10 Guidelines to Design an Effective Email Every Time

Designing an email can seem like a complex project when you first get into it. What should the message look like? What should I say? (What should I not say?!) How will I know if I did it right?

Here are 10 guidelines to help you design an effective email message every time:

  1. Identify one goal. Do you want to drive traffic to your website or a specific landing page? Is this one of an ongoing series of messages, or something you will be doing on a regular basis? Is this a general newsletter, or do you have something specific to announce? Of the many things that you have going on, which is the most important? Whatever your goal is, design the email message with that one goal in mind
  1. Focus your message on one thing. If you have many things going on, it can be difficult to focus on just one thing. Similarly, it can be difficult for the reader to get the point of your message when you tell them many things all at once. So it’s beneficial to focus on one thing… but it can be challenging to figure out what that one thing should be. Go back to #1 and get clear on your goal, and that may help you focus your message.

What if your goal is to let your readers know about absolutely everything you have to offer? Be sure to lay it all out in an organized and structured way so it’s easy to scan. In this case, the answer to complexity is organization.

  1. Provide a call-to-action (CTA). To identify your best call-to-action, go back to your goal.
    • Are you advertising an event? The CTA should offer a registration button.
    • Are you sharing a blog post? Offer a link where the reader can “click to read more”.
    • Do you want to increase brand familiarity? Offer a link that leads to more information about your business.

Consider what you want your readers to do as a result of receiving your email, and then provide them with the opportunity to do that.

  1. Keep your message short and concise. If there’s a lot to say, direct the reader to another location on your website for the details, and then include a link to it so that “click here to learn / read more” is your call-to action. There are two key opportunities here: (1) drive traffic to your website and (2) measure the interest in your topic by seeing how much traffic is generated. (See #10 below for more on measuring impact.)
  1. Include a relevant image. People see and process images faster than they process text, and they remember 80% of what they see, while they remember only 20% of what they read. (Hubspot)

Using a relevant image is key, so that when the reader moves from the image to the text the content fits the impression they received from the image. If there is no or little connection between the image and the content, the reader will slow down as they work to make the connection. This can create frustration and it can drive the reader away rather than engaging them.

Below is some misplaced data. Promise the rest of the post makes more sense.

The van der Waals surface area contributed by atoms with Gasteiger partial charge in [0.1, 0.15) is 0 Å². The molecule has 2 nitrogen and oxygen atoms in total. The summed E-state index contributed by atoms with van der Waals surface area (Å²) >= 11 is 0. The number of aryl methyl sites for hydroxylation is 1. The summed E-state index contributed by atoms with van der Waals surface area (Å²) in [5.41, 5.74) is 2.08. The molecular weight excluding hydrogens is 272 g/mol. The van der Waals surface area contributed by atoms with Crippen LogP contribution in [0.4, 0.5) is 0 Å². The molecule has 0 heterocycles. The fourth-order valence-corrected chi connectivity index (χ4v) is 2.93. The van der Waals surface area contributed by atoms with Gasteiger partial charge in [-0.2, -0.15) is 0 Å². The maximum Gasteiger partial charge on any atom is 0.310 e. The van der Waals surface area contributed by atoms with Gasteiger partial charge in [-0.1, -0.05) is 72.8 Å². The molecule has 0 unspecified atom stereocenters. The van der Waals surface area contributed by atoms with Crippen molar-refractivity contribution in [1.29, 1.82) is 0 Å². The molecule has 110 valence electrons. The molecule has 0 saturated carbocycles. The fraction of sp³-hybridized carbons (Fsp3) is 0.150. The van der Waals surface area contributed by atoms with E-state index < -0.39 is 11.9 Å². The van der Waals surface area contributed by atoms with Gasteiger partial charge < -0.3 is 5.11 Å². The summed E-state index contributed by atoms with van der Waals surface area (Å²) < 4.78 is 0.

1. Place your primary message at the very top of the email. Make sure the reader can see most of it without scrolling. 50% of email is read on mobile devices (MoveableInk), so design with a small screen in mind.
  1. Don’t rely on your logo. In addition to your logo, also write out the name of your business. Many email systems don’t upload images unless the reader indicates that they want to see them, which means your logo may be hidden from view. Adjust for that possibility by also writing out your business name, and also consider hot linking it to your website.
  1. Include your social media links – prominently. I often see people use really tiny social media icons, as though they’re trying to hide them or tuck them in as an add-on. It’s good to be on social media and it’s important to direct your readers to those sites. Use reasonably-sized icons that link directly to your social media pages and post them where they can be found easily; Near the rest of your contact info at the bottom of your message is a great location.
  1. Use a template to keep your branding consistent. Your branding goes beyond your logo and into your colors and the structure of your message. Using a template will keep your brand message consistent and save you a whole lot of time. Design it once, then use it over and over and over.
  1. Measure the impact. Beyond open rates, measure your click rates and look at what has been clicked on. Clicks express interest; not clicking tells you something too!

This connects directly to your call-to-action: This is your opportunity to measure the engagement of your audience. If they click, then they are interested in what you have to offer; you are headed in a good direction and should keep on going. If readers don’t click, then you haven’t captured their attention. That’s informative because now you know that something isn’t working; it could be your content, your presentation of that content, or perhaps you aren’t tapping the right audience. Either way it goes, you’ve gained important information that can help you better direct your marketing efforts!

Are you just getting started with email marketing? Using a platform like Constant Contact will enable you to incorporate your branding into your emails, increase the chances that your email will be received and, most importantly, access data that will help you continuously improve your email marketing results.